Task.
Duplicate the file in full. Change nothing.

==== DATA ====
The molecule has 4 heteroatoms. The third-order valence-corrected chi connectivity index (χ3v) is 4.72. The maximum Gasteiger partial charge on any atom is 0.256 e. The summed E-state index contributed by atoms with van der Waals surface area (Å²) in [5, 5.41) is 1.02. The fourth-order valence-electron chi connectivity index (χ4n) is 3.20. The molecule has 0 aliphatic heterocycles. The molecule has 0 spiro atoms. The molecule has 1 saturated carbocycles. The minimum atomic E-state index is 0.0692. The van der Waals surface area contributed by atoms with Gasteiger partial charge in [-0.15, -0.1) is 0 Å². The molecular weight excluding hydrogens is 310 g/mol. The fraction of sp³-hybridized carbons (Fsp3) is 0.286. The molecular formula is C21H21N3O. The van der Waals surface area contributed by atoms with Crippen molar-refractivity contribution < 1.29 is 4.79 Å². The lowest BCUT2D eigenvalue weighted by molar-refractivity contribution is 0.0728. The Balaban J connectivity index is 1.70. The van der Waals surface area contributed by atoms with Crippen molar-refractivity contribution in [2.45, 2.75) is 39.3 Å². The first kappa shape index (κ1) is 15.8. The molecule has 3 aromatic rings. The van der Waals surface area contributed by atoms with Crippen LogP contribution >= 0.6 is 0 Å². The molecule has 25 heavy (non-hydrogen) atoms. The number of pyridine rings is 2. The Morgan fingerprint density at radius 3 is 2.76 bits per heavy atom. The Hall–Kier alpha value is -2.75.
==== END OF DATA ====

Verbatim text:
The molecule has 4 heteroatoms. The third-order valence-corrected chi connectivity index (χ3v) is 4.72. The maximum Gasteiger partial charge on any atom is 0.256 e. The summed E-state index contributed by atoms with van der Waals surface area (Å²) in [5, 5.41) is 1.02. The fourth-order valence-electron chi connectivity index (χ4n) is 3.20. The molecule has 0 aliphatic heterocycles. The molecule has 0 spiro atoms. The molecule has 1 saturated carbocycles. The minimum atomic E-state index is 0.0692. The van der Waals surface area contributed by atoms with Gasteiger partial charge in [-0.15, -0.1) is 0 Å². The molecular weight excluding hydrogens is 310 g/mol. The fraction of sp³-hybridized carbons (Fsp3) is 0.286. The molecular formula is C21H21N3O. The van der Waals surface area contributed by atoms with Crippen molar-refractivity contribution < 1.29 is 4.79 Å². The lowest BCUT2D eigenvalue weighted by molar-refractivity contribution is 0.0728. The Balaban J connectivity index is 1.70. The van der Waals surface area contributed by atoms with Crippen molar-refractivity contribution in [2.45, 2.75) is 39.3 Å². The first kappa shape index (κ1) is 15.8. The molecule has 3 aromatic rings. The van der Waals surface area contributed by atoms with Crippen LogP contribution >= 0.6 is 0 Å². The molecule has 25 heavy (non-hydrogen) atoms. The number of pyridine rings is 2. The Morgan fingerprint density at radius 3 is 2.76 bits per heavy atom. The Hall–Kier alpha value is -2.75.